Leading universities in US today expressed concern over major federal budget cuts to research and higher education and asked President Barack Obama to close the "innovation deficit." In an open letter to Obama, also addressed to members of the Congress, the presidents and chancellors of 165 universities said that "closing the innovation deficit - the widening gap between needed and actual investments in research and education" - must be a national imperative. They noted that investment in research and education leads to a better economy, creates jobs, and reduces the budget deficit, while ensuring the US maintains its role as global leader. "Throughout our history, this nation has kept the promise of a better tomorrow to each generation," the letter said. "This has been possible because of our economic prosperity based in large part on America's role as global innovation leader.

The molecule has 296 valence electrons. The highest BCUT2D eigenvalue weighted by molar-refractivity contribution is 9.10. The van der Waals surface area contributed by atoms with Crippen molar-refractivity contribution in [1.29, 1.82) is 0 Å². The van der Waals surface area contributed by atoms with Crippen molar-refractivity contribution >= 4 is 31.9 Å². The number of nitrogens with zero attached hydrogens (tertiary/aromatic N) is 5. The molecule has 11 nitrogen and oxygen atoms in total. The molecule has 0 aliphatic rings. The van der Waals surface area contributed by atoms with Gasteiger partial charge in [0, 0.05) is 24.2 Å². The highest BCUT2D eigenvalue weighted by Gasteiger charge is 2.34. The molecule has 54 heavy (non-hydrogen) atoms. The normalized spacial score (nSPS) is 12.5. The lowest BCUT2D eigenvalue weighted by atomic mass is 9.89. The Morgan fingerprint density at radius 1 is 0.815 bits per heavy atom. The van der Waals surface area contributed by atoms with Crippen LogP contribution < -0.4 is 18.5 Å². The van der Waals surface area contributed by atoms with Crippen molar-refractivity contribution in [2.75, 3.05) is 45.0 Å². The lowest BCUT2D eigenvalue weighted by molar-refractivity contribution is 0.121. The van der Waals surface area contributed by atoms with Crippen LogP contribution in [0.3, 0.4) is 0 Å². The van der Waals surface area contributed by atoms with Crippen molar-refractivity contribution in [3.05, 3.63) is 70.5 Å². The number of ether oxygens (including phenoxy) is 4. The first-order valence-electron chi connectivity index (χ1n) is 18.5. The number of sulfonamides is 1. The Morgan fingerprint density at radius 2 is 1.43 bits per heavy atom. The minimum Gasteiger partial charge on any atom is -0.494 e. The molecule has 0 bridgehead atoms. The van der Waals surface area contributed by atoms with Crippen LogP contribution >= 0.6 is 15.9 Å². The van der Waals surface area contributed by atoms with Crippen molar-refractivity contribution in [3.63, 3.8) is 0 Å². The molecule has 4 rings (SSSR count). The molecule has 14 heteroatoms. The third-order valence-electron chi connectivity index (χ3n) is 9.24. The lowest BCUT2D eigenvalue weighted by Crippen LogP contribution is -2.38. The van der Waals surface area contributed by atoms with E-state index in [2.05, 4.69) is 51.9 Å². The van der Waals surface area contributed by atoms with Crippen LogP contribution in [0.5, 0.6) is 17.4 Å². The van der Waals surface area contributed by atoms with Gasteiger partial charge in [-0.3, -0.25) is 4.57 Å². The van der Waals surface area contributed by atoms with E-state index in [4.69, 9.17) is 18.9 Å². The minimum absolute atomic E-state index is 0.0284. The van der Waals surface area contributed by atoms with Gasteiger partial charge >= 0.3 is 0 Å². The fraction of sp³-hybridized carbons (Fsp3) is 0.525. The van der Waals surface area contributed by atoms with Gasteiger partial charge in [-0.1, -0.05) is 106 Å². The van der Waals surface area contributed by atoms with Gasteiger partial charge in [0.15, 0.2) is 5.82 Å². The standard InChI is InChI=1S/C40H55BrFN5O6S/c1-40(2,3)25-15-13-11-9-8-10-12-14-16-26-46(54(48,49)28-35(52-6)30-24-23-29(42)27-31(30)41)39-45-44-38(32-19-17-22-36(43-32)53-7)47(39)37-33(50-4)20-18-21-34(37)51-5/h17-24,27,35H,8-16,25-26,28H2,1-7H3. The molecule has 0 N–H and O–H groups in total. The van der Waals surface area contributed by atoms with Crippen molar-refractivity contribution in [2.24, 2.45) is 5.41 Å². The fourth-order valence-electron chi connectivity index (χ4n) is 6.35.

Failing to deal with the innovation deficit will pass to future generations the burdens of lost leadership in innovation, economic decline, and limited job opportunities," the university presidents wrote. The letter also called on Obama and members of Congress to reject the budget cuts. Economists claim that more than half of US economic growth since World War II is a consequence of technological innovation, much of which results from federally-funded scientific research conducted at US universities. The university leaders pointed out that over the past two decades, "China, Singapore, and South Korea have dramatically increased their investments in research and higher education, having seen the enormous benefits such investments have had for the US economy." The letter comes at a time when the Congress faces critical budget decisions in the coming months. Annual funding bills, the debt limit, and measures to eliminate or modify the deep across-the-board spending cuts forced by sequestration are all expected to come up for discussion during the fall. Focusing on innovation deficit, the university presidents wrote: "Because the innovation deficit undermines economic growth it harms our nation's overall fiscal health, worsening long-term budget deficits and debt." "Investments in research and education are not inconsistent with long-term deficit reduction; they are vital to it," it added.